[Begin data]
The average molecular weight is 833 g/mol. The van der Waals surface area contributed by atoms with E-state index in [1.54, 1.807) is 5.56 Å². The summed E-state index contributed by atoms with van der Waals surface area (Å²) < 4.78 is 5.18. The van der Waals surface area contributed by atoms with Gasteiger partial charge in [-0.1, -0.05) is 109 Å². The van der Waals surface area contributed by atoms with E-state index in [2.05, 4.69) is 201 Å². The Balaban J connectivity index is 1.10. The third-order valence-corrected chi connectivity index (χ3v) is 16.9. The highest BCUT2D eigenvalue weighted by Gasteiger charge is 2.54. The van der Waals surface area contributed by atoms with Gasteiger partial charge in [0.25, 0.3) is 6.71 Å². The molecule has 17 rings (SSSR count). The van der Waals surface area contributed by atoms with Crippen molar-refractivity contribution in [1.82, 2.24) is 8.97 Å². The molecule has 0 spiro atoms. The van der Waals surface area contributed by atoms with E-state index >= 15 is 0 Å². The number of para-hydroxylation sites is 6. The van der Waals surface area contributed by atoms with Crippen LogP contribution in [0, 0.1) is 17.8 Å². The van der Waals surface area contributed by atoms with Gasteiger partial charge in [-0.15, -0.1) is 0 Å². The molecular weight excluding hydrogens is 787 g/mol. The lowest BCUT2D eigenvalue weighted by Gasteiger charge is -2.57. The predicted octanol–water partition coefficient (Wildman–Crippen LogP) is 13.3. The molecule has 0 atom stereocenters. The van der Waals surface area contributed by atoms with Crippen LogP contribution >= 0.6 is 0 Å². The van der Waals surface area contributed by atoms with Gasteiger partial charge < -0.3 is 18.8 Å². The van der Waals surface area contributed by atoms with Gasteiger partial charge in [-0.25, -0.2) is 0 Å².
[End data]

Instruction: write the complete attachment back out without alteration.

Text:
The average molecular weight is 833 g/mol. The van der Waals surface area contributed by atoms with E-state index in [1.54, 1.807) is 5.56 Å². The summed E-state index contributed by atoms with van der Waals surface area (Å²) < 4.78 is 5.18. The van der Waals surface area contributed by atoms with Gasteiger partial charge in [-0.1, -0.05) is 109 Å². The van der Waals surface area contributed by atoms with E-state index in [2.05, 4.69) is 201 Å². The Balaban J connectivity index is 1.10. The third-order valence-corrected chi connectivity index (χ3v) is 16.9. The highest BCUT2D eigenvalue weighted by Gasteiger charge is 2.54. The van der Waals surface area contributed by atoms with Gasteiger partial charge in [0.25, 0.3) is 6.71 Å². The molecule has 17 rings (SSSR count). The van der Waals surface area contributed by atoms with Crippen molar-refractivity contribution in [1.82, 2.24) is 8.97 Å². The molecule has 0 spiro atoms. The van der Waals surface area contributed by atoms with E-state index >= 15 is 0 Å². The number of para-hydroxylation sites is 6. The van der Waals surface area contributed by atoms with Crippen LogP contribution in [0, 0.1) is 17.8 Å². The van der Waals surface area contributed by atoms with Gasteiger partial charge in [-0.15, -0.1) is 0 Å². The molecular weight excluding hydrogens is 787 g/mol. The lowest BCUT2D eigenvalue weighted by Gasteiger charge is -2.57. The predicted octanol–water partition coefficient (Wildman–Crippen LogP) is 13.3. The molecule has 0 atom stereocenters. The van der Waals surface area contributed by atoms with Crippen LogP contribution >= 0.6 is 0 Å². The van der Waals surface area contributed by atoms with Gasteiger partial charge < -0.3 is 18.8 Å². The van der Waals surface area contributed by atoms with Gasteiger partial charge in [-0.25, -0.2) is 0 Å².